The following items were gathered by Plastics News senior reporter Bill Bregar and correspondent Frank Antosiewicz at the MassPlastics 2002 show, held March 27-28 in Fitchburg, Mass.
Allrounder All-Drive makes its U.S. debut
MassPlastics 2002 marked the U.S. debut for Arburg GmbH & Co.'s electric injection press, the Allrounder All-Drive.
First introduced last year at K 2001 in Germany, the modular machine lets customers mix and match the type of drives, either hydraulic or electric. For example, at MassPlastics, electric motors ran every function except the nozzle contact force and an unscrewing mold, which were run by hydraulic power.
The press, with 88 tons of clamping force, molded a medical port-protector part on a hydraulic unscrewing mold. The 16-cavity mold is owned by Boston Scientific Corp. in Glens Falls, N.Y.
Friederich Kanz, president of Arburg Inc., the firm's U.S. unit, said offering hydraulic power for certain functions, especially molds, makes the All-Drive attractive.
``I believe it's a good concept,'' he said at Arburg's booth. ``The customer has existing molds. A lot of molds have [hydraulic] unscrewing units or core pulls.''
Many competitors offer all-electric presses, or hybrid electric/ hydraulic machines that offer one rigid arrangement for power. But Arburg wanted to give customers the power to choose, depending on the application, for each injection press, Kanz said.
He said interest was high in the technology during the show. And the week before, Arburg hosted 150 U.S. customers at its headquarters in Lossburg, Germany. Visitors took factory tours, saw 40 presses operating and heard lectures on technical subjects.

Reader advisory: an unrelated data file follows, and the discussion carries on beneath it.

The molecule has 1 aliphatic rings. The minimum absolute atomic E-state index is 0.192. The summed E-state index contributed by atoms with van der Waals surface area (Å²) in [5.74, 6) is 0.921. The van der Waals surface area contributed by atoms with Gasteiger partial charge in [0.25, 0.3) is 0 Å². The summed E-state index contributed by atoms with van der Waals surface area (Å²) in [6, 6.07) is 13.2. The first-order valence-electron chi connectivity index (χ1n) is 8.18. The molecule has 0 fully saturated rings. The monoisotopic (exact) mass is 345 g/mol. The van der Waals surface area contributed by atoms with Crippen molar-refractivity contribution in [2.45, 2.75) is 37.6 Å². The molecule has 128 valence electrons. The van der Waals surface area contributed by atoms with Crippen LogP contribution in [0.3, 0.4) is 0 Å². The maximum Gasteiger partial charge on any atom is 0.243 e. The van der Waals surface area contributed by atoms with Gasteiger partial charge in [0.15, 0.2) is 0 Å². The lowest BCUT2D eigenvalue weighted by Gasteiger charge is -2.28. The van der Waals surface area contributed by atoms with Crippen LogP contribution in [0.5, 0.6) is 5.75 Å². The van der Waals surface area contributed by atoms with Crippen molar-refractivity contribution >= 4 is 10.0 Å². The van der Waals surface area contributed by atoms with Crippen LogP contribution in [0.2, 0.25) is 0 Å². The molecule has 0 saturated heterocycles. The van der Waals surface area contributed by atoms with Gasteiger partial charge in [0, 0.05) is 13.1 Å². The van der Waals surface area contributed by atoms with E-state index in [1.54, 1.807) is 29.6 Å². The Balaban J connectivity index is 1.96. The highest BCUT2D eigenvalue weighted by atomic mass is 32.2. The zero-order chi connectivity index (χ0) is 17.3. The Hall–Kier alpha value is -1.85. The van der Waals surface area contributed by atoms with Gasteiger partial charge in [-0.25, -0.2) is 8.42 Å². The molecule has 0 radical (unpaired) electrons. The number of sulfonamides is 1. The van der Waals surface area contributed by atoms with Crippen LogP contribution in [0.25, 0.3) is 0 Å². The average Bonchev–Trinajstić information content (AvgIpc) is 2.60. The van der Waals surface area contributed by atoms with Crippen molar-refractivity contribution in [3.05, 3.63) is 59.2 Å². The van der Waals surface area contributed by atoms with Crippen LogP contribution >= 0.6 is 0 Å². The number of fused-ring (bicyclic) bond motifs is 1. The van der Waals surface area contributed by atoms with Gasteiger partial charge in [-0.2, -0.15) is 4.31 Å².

Arburg is able to offer an all-electric version of the Allrounder All-Drive, Kanz said.
Brookfield Rapid adds 3-D milling system
Brookfield Rapid Solutions of Hudson, N.H., is adding a new wrinkle to its rapid prototyping arsenal, with the addition of a three-dimensional laser milling system that it showed at MassPlastics 2002.
After a two-day run at the show, the Deckel Maho Lastertec DML 40SI was installed at Brookfield's home plant.
``What makes it unique is its very accurate depth control,'' said Steve Ettelson, president of Brookfield Rapid Solutions, noting it can vaporize a 0.0004-inch cross section of material at a time.
He noted that the advantage of the system is that it doesn't need a lot of programming, but rather works directly from computer design data. The machine can be used on ceramics, metals and graphite. It is used to create small cores or cavities or parts and also for engraving.
Brookfield Rapid Solutions, which employs 40, was started in December 1995. It is part of Scitech Plastics Group, based in Kansas City, Mo.
Apps4biz.com unveils business software
Apps4biz.com, which does behind-the-scenes Web hosting for small and midsize companies that need business services, rolled out improved business software applications.
The firm, based in Andover, Mass., has targeted plastics processing for its initial industry focus for a simple reason - company leaders have roots in plastics.
Peter Lopes, vice president of sales and marketing, was operations manager at TRW Automotive's injection molding plants in Massachusetts. Mark Gies, a product consultant, held positions at TRW's automotive fastener molding plant in Westminster, Mass., and at MacNeill Engineering Worldwide Inc., of Marlborough, Mass., which molds cleats for athletic shoes.
Apps4biz.com, through its Web site, offers services such as inventory and supply-chain management, order processing and electronic commerce.
The latest version boasts new features such as an embedded report writer, a financial integration tool that allows Apps4biz products to be integrated with most financial accounting software, and improvements that allow users to move quickly through screens.
Apps4biz.com, founded in 1999, targets companies with sales of less than $50 million that may not be able to afford to create an in-house software system.Customers rent applications and access them over the Internet or buy the software.